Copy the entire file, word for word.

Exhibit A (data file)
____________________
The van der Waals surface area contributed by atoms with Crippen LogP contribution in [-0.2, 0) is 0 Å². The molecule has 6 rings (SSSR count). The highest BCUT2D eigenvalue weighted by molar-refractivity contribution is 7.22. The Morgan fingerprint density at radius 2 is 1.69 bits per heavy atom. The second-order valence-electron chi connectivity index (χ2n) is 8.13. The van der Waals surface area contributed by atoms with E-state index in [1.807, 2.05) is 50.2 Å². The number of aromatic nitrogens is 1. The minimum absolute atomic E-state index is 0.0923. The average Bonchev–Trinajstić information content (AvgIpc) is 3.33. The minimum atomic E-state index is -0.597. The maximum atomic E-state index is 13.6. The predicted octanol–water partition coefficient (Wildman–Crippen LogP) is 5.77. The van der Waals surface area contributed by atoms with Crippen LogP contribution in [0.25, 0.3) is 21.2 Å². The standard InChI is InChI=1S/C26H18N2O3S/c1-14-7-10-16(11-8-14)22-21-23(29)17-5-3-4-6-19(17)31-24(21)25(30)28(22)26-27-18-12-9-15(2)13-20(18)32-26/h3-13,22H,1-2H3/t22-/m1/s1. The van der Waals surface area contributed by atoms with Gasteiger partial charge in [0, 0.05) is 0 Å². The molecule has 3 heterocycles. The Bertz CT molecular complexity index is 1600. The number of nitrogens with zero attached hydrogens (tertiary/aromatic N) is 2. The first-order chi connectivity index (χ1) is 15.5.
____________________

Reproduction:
The van der Waals surface area contributed by atoms with Crippen LogP contribution in [-0.2, 0) is 0 Å². The molecule has 6 rings (SSSR count). The highest BCUT2D eigenvalue weighted by molar-refractivity contribution is 7.22. The Morgan fingerprint density at radius 2 is 1.69 bits per heavy atom. The second-order valence-electron chi connectivity index (χ2n) is 8.13. The van der Waals surface area contributed by atoms with E-state index in [1.807, 2.05) is 50.2 Å². The number of aromatic nitrogens is 1. The minimum absolute atomic E-state index is 0.0923. The average Bonchev–Trinajstić information content (AvgIpc) is 3.33. The minimum atomic E-state index is -0.597. The maximum atomic E-state index is 13.6. The predicted octanol–water partition coefficient (Wildman–Crippen LogP) is 5.77. The van der Waals surface area contributed by atoms with Crippen LogP contribution in [0.25, 0.3) is 21.2 Å². The standard InChI is InChI=1S/C26H18N2O3S/c1-14-7-10-16(11-8-14)22-21-23(29)17-5-3-4-6-19(17)31-24(21)25(30)28(22)26-27-18-12-9-15(2)13-20(18)32-26/h3-13,22H,1-2H3/t22-/m1/s1. The van der Waals surface area contributed by atoms with Gasteiger partial charge in [0, 0.05) is 0 Å². The molecule has 3 heterocycles. The Bertz CT molecular complexity index is 1600. The number of nitrogens with zero attached hydrogens (tertiary/aromatic N) is 2. The first-order chi connectivity index (χ1) is 15.5.